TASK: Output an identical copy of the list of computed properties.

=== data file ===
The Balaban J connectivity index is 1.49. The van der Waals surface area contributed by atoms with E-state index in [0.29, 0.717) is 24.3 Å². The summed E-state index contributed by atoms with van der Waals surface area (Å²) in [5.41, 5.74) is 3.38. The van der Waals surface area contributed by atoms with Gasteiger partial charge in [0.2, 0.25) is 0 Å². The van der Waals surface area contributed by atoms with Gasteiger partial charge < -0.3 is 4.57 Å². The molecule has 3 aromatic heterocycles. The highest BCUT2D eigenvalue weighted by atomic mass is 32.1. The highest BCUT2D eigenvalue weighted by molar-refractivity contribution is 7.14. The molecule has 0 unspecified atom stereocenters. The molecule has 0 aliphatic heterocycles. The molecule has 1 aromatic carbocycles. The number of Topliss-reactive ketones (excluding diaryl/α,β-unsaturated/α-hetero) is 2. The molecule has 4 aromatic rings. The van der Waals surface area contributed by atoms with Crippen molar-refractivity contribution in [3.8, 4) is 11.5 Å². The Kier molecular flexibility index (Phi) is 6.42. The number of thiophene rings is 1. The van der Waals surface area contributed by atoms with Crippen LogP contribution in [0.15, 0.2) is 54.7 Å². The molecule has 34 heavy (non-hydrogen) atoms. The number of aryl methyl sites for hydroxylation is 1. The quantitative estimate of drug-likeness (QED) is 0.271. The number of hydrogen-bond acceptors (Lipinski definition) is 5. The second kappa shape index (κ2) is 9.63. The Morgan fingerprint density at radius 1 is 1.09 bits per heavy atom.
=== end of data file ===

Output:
The Balaban J connectivity index is 1.49. The van der Waals surface area contributed by atoms with E-state index in [0.29, 0.717) is 24.3 Å². The summed E-state index contributed by atoms with van der Waals surface area (Å²) in [5.41, 5.74) is 3.38. The van der Waals surface area contributed by atoms with Gasteiger partial charge in [0.2, 0.25) is 0 Å². The van der Waals surface area contributed by atoms with Gasteiger partial charge < -0.3 is 4.57 Å². The molecule has 3 aromatic heterocycles. The highest BCUT2D eigenvalue weighted by atomic mass is 32.1. The highest BCUT2D eigenvalue weighted by molar-refractivity contribution is 7.14. The molecule has 0 unspecified atom stereocenters. The molecule has 0 aliphatic heterocycles. The molecule has 1 aromatic carbocycles. The number of Topliss-reactive ketones (excluding diaryl/α,β-unsaturated/α-hetero) is 2. The molecule has 4 aromatic rings. The van der Waals surface area contributed by atoms with Crippen molar-refractivity contribution in [3.8, 4) is 11.5 Å². The Kier molecular flexibility index (Phi) is 6.42. The number of thiophene rings is 1. The van der Waals surface area contributed by atoms with Crippen LogP contribution in [0.15, 0.2) is 54.7 Å². The molecule has 34 heavy (non-hydrogen) atoms. The number of aryl methyl sites for hydroxylation is 1. The quantitative estimate of drug-likeness (QED) is 0.271. The number of hydrogen-bond acceptors (Lipinski definition) is 5. The second kappa shape index (κ2) is 9.63. The Morgan fingerprint density at radius 1 is 1.09 bits per heavy atom.